Thanks, but I don't know how these things apply to subroutine signatures.
For instance how does the XS interface hinder the implementation of proper signatures?
Well, I was talking in general terms about why perl5 doesn't tend to get new features, in response to your general compliant about the management of perl5.
But specifically for signatures, there are many things that can break in XS. For example, if we introduce new op types to handle signature processing, then XS modules which manipulate the optree, or which assume certain ops at the start of a sub, or which modify op behaviour by changing their pp_addr function pointer, may all break. Or modules which use keyword plugins and make certain assumptions about allowed syntax. Or XS code which directly manipulates @_. Or code which attempts to hook into subroutine entry and exit. Or profilers that think they know all valid op types.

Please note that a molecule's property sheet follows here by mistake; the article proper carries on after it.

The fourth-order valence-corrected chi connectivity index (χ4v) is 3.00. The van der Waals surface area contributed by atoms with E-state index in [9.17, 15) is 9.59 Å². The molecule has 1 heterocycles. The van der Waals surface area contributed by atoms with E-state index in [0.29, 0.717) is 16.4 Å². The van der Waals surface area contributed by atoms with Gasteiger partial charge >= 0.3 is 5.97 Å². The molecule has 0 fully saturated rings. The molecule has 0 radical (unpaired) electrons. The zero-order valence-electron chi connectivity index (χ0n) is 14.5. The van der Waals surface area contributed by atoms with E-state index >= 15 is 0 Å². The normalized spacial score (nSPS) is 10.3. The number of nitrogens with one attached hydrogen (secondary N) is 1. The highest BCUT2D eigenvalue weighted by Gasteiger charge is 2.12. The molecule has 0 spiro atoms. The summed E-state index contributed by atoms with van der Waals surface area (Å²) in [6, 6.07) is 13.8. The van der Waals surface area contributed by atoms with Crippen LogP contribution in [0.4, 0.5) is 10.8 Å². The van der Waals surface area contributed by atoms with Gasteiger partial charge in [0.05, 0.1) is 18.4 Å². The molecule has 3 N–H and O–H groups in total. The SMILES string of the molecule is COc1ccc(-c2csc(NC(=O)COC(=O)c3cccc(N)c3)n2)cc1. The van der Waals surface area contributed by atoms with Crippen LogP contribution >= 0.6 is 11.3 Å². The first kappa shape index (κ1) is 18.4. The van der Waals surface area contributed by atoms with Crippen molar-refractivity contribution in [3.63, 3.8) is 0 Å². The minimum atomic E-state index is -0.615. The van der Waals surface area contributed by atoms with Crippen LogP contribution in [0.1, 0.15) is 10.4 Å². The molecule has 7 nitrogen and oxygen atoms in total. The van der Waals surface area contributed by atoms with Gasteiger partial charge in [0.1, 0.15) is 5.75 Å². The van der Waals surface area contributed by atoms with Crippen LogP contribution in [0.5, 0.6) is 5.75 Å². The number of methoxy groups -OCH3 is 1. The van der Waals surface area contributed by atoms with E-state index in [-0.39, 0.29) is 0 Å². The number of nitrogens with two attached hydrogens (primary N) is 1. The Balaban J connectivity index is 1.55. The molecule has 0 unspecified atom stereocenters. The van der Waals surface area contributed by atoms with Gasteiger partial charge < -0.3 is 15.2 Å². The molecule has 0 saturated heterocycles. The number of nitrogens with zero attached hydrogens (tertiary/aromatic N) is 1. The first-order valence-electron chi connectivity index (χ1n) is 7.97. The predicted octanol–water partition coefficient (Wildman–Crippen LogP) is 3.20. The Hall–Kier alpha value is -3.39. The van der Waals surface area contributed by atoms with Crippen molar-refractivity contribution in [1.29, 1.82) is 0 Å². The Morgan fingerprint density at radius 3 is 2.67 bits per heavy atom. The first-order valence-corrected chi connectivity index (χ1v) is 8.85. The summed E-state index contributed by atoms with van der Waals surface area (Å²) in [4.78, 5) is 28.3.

There are many things that can break just that I can think of; when deployed, there will be other things that break that hadn't even occurred to me.